RE: Documentation for reasons to NOT use RAC?

From: Crisler, Jon <>
Date: Mon, 22 Feb 2010 11:57:22 -0500
Message-ID: <56211FD5795F8346A0719FEBC0DB0675060FE7F3_at_mds3aex08.USIEXCHANGE.COM>

Very good response and in line with what I was thinking. One of the first things you should do is calculate the extra cost of Oracle RAC licenses and implementation costs with the expected benefit. This usually shoots down about 50% of the proposed RAC projects as people are unfamiliar with the cost of RAC.

I disagree with some peoples position that RAC is not High Availability- it does address a lot of points (but not all) with server hardware and software availability, but machines are so reliable these days that if HA is the sole criteria there may be other more cost effective solutions. If almost-instant reconnection is required then RAC works, but frequently a 5-10 minute connection restoration is acceptable which then allows active / passive clusters to address the need (ala Veritas Cluster Server, RedHat Cluster Manager etc.). But unless you have Dataguard or some other storage replication method, it does not protect you from the classic "smoking hole in the ground" scenario.

RAC does not protect you much in the area of SAN faults- if you have redundant SAN switches and paths to your storage then some of it is addressed, but you will still have one disk farm.

If HA and DR is the goal, then you need to mix RAC with Dataguard, which is probably the ultimate resume addition for an Oracle DBA. It certainly works ok once you get past the learning curve. A less expensive alternative to RAC and Dataguard would be a Linux cluster made up of Veritas Cluster Server (VCS), VCS Oracle Agent and VCS Oracle Agent for Dataguard. Although an active / passive cluster, it gets around the Dataguard limitation of not supporting active / passive clusters.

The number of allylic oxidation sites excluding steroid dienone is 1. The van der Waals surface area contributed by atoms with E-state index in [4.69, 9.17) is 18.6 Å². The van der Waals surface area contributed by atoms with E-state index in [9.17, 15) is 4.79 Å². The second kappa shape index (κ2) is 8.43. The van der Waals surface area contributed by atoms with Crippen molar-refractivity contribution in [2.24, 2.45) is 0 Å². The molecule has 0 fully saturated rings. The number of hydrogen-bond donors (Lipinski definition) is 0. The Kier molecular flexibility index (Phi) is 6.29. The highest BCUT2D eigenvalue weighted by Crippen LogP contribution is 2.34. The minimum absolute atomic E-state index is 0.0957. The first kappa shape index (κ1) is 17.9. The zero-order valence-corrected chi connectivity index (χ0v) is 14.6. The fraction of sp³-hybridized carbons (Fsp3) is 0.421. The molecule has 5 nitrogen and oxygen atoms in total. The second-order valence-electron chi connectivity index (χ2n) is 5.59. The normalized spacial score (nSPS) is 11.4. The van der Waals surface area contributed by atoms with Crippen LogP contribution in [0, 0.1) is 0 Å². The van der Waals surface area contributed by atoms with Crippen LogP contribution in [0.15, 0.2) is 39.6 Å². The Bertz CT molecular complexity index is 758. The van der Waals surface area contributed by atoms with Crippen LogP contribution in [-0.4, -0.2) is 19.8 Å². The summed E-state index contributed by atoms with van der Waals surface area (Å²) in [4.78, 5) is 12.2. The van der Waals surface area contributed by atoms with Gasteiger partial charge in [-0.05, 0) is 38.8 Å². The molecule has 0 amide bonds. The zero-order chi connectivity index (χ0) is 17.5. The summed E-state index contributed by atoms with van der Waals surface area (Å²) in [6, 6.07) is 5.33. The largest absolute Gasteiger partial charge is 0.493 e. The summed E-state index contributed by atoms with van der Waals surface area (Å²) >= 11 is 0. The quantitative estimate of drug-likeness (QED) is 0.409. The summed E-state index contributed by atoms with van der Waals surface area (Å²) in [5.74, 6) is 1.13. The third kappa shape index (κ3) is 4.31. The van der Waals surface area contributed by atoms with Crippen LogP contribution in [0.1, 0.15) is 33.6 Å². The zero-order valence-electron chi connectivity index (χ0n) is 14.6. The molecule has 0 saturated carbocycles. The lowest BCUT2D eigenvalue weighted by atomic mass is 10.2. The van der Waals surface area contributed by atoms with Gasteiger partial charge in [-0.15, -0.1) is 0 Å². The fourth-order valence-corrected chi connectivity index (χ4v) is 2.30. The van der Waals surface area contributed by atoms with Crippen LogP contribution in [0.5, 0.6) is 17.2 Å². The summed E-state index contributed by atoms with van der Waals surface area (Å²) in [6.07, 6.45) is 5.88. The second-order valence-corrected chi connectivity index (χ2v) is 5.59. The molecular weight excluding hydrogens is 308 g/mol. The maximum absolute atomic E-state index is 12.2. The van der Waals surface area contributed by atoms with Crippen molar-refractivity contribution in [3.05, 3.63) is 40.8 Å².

If you must have RAC, then also consider Oracle RAC Standard Edition (as opposed to Enterprise). You cannot use Dataguard, parallel query, RMAN multiple disk streams etc. with this but it does get you RAC. Just make sure you can live without the certain features it omits- for large databases just the fact that RMAN is limited to a single stream can be a deal-breaker.

-----Original Message-----
From: [] On Behalf Of Adam Musch Sent: Monday, February 22, 2010 10:54 AM To:
Subject: Re: Documentation for reasons to NOT use RAC?

Compare the marginal cost of RAC for each systems to a realistic cost-of-downtime for each system -- include downtime for upgrades and server-level outages. My suspicion is that unless there's a hard-and-fast 24x7x365 availability requirement for a customer-facing revenue-generating system, RAC will be significantly more expensive than the alternative.

What's the cost differential between, say, an 8-core SMP machine with Oracle vs. 2 4-cores plus the marginal cost of RAC?

How much more is management willing to spend on human costs around RAC; RAC systems do require more effort to configure and manage; there's more stuff to do, and generally RAC-qualified DBAs cost more.

Also, a single-node RAC implementation will always be slower than a standard non-RAC implementation. Oracle's code path for single node RAC still has to go through all the global enqueue and global cache logic; the whole point of single-node RAC is to provide that sort of regresssion testing.

Even if RAC is free for all of your systems, it's still not free, and still not worth it.

On Mon, Feb 22, 2010 at 6:52 AM, <> wrote:
> I'm being pulled into a meeting later this morning to answer why we
> shouldn't put every db in RAC?  Any white papers etc, stating why its a bad
> idea?
> thanks, joe
> _______________________________________
> Joe Testa, Oracle Certified Professional
> Senior Engineering & Administration Lead
> (Work) 614-677-1668
> (Cell) 614-312-6715
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Adam Musch

Received on Mon Feb 22 2010 - 10:57:22 CST

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